When you're composting, you're going to balance those kitchen wastes, which tend to be ... We call them greens, so they're nitrogen rich. They're fresh. They're wet. They're potentially slimy. You're going to balance your greens with browns. Browns are carbon rich. They're leaves, straw . If you don't have a lot of those types of things, shredded paper would work. Wood chips will work as well. They take longer to break down. Basically, the woodier something is, the closer to the tree, the longer it takes to break down, so something like straw will break down faster than paper, which will break down faster than wood chips, so there's kind of this continuum. Wood chips are like super rich in carbon, too.
When you add those browns, they are going to balance out the moisture, and then they also balance this carbon to nitrogen ratio, which you hear about, and you don't have to stress out over. The kind of quick and easy way to think of it is to have, by volume, two carbon, or browns, for every one green. So think about if you had a bucket – like here's you're little bucket that you have on your kitchen counter – if you had one of those full of kitchen scraps, you would add the equivalent of two buckets of browns when you add it to your compost pile. That's going to give you a rough ratio that will work, and that feeds both the bacteria and the fungus that are working in your compost pile.
They're like the workers of the compost pile. They're amazing. They work for free. Well, they work for food scraps, right? So yeah, they are going to be happy when they have that balance, because it gives them all the food that they need, and when they're happy, they are reproducing. Your compost pile gets hot. You're getting all the good things happening in there, lots of biodiversity inside your compost pile, which is a benefit when you eventually move that compost to the garden. It's going to kind of be like a probiotic for your garden, so yeah.
Jennifer: That's great.
Amy: So you don't have to stress out about it. When you get in there and you get experienced, you'll be able to start tweaking it. You know like so you can experiment with fast composting or getting it all really hot, or you know, getting that balance just right so that you are getting just what you want, like really, you know, perfect compost, but it doesn't have to be perfect to start with.
That's one of the great things about composting is it fits right in with that experimental garden kind of approach, that it's all about getting in there and trying and taking action, and then learning from what you've done. It's a great way to be able to start without getting too stressed out about it.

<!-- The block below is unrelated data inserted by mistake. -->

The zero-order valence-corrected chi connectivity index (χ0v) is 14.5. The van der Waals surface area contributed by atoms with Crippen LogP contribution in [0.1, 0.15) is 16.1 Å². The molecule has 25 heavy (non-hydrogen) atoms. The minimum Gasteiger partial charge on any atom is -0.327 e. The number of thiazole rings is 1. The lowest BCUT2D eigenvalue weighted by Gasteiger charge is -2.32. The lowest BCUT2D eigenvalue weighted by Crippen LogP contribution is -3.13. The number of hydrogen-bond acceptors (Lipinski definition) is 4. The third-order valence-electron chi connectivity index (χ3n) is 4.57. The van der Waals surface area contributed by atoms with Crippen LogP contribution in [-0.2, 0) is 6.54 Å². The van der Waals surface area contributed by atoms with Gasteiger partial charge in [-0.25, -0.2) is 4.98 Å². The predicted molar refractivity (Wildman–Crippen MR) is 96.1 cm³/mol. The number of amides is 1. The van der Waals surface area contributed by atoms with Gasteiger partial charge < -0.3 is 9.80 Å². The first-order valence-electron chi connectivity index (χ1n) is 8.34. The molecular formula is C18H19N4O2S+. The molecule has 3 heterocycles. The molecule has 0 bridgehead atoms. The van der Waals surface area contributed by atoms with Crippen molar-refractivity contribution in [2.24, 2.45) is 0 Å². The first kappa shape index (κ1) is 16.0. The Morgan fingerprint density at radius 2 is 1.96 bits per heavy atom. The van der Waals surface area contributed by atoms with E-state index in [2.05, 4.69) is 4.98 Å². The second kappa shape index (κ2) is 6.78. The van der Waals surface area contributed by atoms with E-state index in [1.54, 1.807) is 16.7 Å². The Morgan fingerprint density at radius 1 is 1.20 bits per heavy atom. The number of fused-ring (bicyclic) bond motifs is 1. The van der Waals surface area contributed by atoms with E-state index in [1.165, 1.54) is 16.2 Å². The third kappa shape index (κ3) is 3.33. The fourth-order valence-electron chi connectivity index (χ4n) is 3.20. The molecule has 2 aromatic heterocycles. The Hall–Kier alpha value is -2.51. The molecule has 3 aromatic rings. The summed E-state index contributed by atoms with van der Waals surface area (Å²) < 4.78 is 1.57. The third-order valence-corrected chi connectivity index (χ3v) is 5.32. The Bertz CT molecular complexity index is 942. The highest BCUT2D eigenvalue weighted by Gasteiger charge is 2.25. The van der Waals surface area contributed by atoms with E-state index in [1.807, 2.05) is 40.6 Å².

Jennifer: Yeah, and I think compost especially is something that you have to learn as you go, because you have to learn ... I guess it's kind of just kind of like cooking, because that's what you're doing. You're sort of cooking up the soil, right?
Jennifer: So yeah, when you learn, "Well, you need a little bit more of this, or a little bit less of that," and so that's how I learned, at least. It's one of those things that it's kind of fun, because when you're done, you've got this really cool soil, and it's wonderful for the garden, and it really is ... You know, it's just awesome to say, "Okay, well I did this," and it's sort of life comes full circle. I love that.
Hello, Richie and hello, Joy. I'm so glad that you could be here. Wendy, Meredith, Mary, thank you so much for being here. If you have questions for Amy, please write them in the comments because she would be more than happy to answer them. We are just going to go on with talking about gardening and biodiversity. You're a big believer in biodiversity. Can you explain what that is? It's like a sciencey word, right? What does that mean?
Amy: Sciencey word, yeah.
Jennifer: What does that mean? I'm just talking about mixing things up in recipes, so now you're going to bring some science into it. What does that mean, and why is it important?
Amy: I love it. I love that idea, the recipe idea. It's one of the ways that we talk about composting in our book is like thinking about that recipe, because it's something that is super ... Like we can picture that, right? so I think that's brilliant, Jennifer, that that's how you think about it. I think, you know, any kind of science or specifically biology, right? when we can put it in terms that we can see or put our hands on, that helps us experience it. Right?